Cross-Training Actually Helps

25 Nov

A great amount of runners of dealt with shin splints, runner’s knee and plenty of other injuries. When these injuries first start happening to beginner runners, a common thought is ‘There goes my fitness level’. You may be training for a race and give up once your injury occurs to you because you think that the injury will stop you from training. Well, that can be wrong…

It may not be able to cross-train with major injuries, but you can still train with smaller running injuries such as shin splints and runner’s knee. Different exercises will work different parts of you body and will be put less pressure on parts of the body than running does. You can also cross-train if your not injured and that can help your overall time. There is a long list of cross-training exercises that you can do if injuries may be slowing you down or you just want to get a good exercise in to change up the routine.

Biking is one of the most popular things for injured runners to pick up if they want to cross-train. If you bike enough, your aerobic endurance will either stay where it is or even expand greater. You are using a great effort to ride a bike, but that doesn’t mean that you shin splints will start killing you. Biking is a non-impact sport as you don’t put nearly as much pressure when your biking as you do when you are pounding our feet on the ground while running. This will help keep your fitness up while keeping the pressure off of your specific injury. Biking is also a fantastic workout for your quads when you bike up hills and that will transfer to the running races when your quads are getting tired and you need more muscle.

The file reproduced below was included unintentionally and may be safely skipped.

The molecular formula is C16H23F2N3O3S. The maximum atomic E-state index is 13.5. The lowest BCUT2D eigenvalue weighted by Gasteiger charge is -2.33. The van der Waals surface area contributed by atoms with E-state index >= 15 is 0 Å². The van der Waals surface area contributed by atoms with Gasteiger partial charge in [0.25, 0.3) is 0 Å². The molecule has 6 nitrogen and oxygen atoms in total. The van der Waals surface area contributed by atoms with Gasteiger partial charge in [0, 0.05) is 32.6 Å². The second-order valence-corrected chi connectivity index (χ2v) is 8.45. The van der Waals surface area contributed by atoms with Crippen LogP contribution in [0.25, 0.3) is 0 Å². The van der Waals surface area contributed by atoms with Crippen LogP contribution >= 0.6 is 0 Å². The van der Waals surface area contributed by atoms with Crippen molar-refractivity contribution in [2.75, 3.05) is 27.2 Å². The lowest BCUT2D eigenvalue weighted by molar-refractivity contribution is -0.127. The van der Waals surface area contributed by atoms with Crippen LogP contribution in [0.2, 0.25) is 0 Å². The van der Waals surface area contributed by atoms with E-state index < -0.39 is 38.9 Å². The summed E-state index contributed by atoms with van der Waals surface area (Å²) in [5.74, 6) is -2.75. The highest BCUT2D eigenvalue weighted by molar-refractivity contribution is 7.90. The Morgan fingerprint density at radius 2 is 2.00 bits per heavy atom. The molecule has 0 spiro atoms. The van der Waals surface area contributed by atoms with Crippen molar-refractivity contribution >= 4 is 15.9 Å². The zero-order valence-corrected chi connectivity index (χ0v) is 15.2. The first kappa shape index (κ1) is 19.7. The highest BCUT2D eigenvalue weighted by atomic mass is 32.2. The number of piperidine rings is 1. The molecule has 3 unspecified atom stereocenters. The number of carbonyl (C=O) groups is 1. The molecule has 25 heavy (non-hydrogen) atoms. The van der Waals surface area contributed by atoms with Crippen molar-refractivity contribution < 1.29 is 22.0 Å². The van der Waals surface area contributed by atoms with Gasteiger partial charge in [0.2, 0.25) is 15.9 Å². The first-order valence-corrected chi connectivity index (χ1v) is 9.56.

Swimming is also a big exercise that goes along with all cross-training methods that runners will use if injured… or even if healthy. A common misinterpretation is that gaining upper-body strength will slow you down greatly. While many of the top runners in the world may be lean, some great runners and overall athletes have good upper-body strength and swimming helps you with that. If your arms and shoulders generally tire out when you are running, then swimming is good for you to cross-train. Like biking, it is also going to give you a good workout in terms of the aerobic and ¬†cardiovascular area. Your shins and many other leg bones and muscles with thank you because it puts a very limited amount of stress on it.

Pool Running is a not known among runners as much as biking and swimming is. It is pretty self-explanatory… running in the pool. While it may take a while to work your lungs, you are working your leg muscles without having much pressure on your legs. Again, your legs are going to thank you if they are injured because they will work, but they will not be hurting as much as if you are running on pavement.

Other cross-training exercises: Rowing, Calisthenics, Skating, Yoga (flexibility)

Cross-training is not only for runners who may be injured but can also be beneficial to the runner who wants a day or two break from running, but wants to keep up their physical fitness level that they had while they were running and training for a race or event.


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